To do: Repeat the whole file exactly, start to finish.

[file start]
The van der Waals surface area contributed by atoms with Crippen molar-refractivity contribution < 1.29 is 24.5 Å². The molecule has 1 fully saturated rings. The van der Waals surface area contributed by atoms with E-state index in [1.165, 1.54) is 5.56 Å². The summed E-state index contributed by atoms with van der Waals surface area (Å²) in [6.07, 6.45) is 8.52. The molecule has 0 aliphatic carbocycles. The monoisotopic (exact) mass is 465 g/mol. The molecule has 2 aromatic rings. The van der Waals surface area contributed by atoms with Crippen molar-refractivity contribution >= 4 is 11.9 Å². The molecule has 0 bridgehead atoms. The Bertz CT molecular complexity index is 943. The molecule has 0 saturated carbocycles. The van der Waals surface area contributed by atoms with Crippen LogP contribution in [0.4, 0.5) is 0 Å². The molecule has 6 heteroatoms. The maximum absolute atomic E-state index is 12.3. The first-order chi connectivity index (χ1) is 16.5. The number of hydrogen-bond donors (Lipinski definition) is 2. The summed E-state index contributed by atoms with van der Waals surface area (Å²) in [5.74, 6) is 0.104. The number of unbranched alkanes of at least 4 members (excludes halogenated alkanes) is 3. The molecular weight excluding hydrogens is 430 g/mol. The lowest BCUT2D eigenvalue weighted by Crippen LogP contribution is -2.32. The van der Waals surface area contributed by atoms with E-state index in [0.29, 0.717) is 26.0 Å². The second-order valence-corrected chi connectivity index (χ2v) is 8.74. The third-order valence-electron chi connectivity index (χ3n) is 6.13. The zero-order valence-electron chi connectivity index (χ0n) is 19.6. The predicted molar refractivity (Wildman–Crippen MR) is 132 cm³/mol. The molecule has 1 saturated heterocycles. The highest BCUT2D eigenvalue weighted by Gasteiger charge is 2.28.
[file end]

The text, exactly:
The van der Waals surface area contributed by atoms with Crippen molar-refractivity contribution < 1.29 is 24.5 Å². The molecule has 1 fully saturated rings. The van der Waals surface area contributed by atoms with E-state index in [1.165, 1.54) is 5.56 Å². The summed E-state index contributed by atoms with van der Waals surface area (Å²) in [6.07, 6.45) is 8.52. The molecule has 0 aliphatic carbocycles. The monoisotopic (exact) mass is 465 g/mol. The molecule has 2 aromatic rings. The van der Waals surface area contributed by atoms with Crippen molar-refractivity contribution >= 4 is 11.9 Å². The molecule has 0 bridgehead atoms. The Bertz CT molecular complexity index is 943. The molecule has 0 saturated carbocycles. The van der Waals surface area contributed by atoms with Crippen LogP contribution in [0.4, 0.5) is 0 Å². The molecule has 6 heteroatoms. The maximum absolute atomic E-state index is 12.3. The first-order chi connectivity index (χ1) is 16.5. The number of hydrogen-bond donors (Lipinski definition) is 2. The summed E-state index contributed by atoms with van der Waals surface area (Å²) in [5.74, 6) is 0.104. The number of unbranched alkanes of at least 4 members (excludes halogenated alkanes) is 3. The molecular weight excluding hydrogens is 430 g/mol. The lowest BCUT2D eigenvalue weighted by Crippen LogP contribution is -2.32. The van der Waals surface area contributed by atoms with E-state index in [0.29, 0.717) is 26.0 Å². The second-order valence-corrected chi connectivity index (χ2v) is 8.74. The third-order valence-electron chi connectivity index (χ3n) is 6.13. The zero-order valence-electron chi connectivity index (χ0n) is 19.6. The predicted molar refractivity (Wildman–Crippen MR) is 132 cm³/mol. The molecule has 1 saturated heterocycles. The highest BCUT2D eigenvalue weighted by Gasteiger charge is 2.28.